At a question-and-answer session at CES 2017 with Takao Asami, a Nissan senior vice president of research and advanced engineering, there were a number of interesting things revealed … including a confirmation that the refreshed LEAF would be available with a range “at or above 200 miles.” There will apparently be a number of options with lower ranges as well.
Asami noted that there was still some debate in the company about whether different ranges should be offered in different markets (Japan, the US, Europe, etc.). A longer-range version should be widely available, though, because of the necessity for one in certain uses, such as taxi services, etc.
Green Car Reports provides more: “Asked directly about GM’s statement that it was paying only $145 per kilowatt-hour for the LG Chem cells in its 2017 Chevrolet Bolt EV, Asami said that figure ‘would not surprise me at all.’ And, he added with a smile, GM ‘probably has some safety margin’ on that figure as well.”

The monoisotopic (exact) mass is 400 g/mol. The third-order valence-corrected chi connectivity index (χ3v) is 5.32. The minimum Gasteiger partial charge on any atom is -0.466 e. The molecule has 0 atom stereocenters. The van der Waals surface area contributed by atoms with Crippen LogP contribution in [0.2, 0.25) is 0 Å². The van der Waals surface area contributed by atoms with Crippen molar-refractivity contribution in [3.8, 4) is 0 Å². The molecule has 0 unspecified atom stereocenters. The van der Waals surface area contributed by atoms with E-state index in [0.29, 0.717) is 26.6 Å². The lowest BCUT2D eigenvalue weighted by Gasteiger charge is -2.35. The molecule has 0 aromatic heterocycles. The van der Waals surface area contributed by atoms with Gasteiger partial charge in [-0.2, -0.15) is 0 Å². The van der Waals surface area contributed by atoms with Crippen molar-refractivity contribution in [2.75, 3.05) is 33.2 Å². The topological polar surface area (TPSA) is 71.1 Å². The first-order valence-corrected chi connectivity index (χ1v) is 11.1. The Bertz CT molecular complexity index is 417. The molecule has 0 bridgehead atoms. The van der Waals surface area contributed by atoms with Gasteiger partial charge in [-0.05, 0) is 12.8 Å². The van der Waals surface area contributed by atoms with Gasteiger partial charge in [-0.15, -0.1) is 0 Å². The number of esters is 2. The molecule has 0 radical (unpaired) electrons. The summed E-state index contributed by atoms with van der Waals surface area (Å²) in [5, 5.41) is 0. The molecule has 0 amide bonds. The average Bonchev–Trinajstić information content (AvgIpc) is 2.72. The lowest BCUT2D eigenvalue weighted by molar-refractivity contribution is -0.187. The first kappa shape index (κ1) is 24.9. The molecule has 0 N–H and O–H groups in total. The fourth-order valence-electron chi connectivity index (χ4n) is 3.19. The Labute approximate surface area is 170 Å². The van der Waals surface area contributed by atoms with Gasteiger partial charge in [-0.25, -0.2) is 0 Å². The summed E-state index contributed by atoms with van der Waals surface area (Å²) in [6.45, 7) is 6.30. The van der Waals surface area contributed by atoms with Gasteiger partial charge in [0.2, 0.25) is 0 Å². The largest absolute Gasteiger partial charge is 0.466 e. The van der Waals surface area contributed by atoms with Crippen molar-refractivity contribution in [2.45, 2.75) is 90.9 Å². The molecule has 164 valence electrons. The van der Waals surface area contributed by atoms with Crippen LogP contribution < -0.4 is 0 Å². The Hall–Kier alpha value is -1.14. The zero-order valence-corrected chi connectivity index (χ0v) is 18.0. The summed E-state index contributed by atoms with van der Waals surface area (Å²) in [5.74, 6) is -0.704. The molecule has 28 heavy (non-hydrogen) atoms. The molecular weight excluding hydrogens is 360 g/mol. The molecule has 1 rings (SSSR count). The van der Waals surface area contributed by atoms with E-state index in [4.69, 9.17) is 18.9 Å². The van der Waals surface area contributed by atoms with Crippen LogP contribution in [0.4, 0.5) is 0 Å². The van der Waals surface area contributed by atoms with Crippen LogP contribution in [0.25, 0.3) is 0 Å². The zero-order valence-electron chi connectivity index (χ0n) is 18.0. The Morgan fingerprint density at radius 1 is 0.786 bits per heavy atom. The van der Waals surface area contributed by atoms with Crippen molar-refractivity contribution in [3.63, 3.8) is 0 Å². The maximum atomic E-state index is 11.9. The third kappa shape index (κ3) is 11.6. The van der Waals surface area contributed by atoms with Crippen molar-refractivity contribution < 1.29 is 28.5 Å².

Continuing: “And he echoed earlier comments by Nissan executives that for heavier electrified vehicles, the cost equation made far more sense with a smaller battery pack and some form of range extender. He expected that electric cars would be competitive in total cost of ownership with internal-combustion vehicles within 10 years, though potentially purchase prices would still be higher.”
A couple of other interesting points made by Asami:
- The company is gearing up for charging rates of up to 150 kW, but it questions whether higher rates are practical for mass-market offerings.
- The next LEAF will feature an air-cooled battery pack, and battery cell chemistry changes have “significantly reduced” worries about battery-pack lifespan/durability. He stated: “I am not concerned any more.”
Not quite what some of us were expecting from Nissan at CES 2017. And still no release dates for the new LEAF, whether tentative or not. Though, maybe the company will simply release it without a warning, as Renault did with the new Zoe as soon as it was ready to sell.
Nissan-Renault Alliance head Carlos Ghosn gave an interesting presentation on Nissan’s self-driving vehicle tech plans as well.
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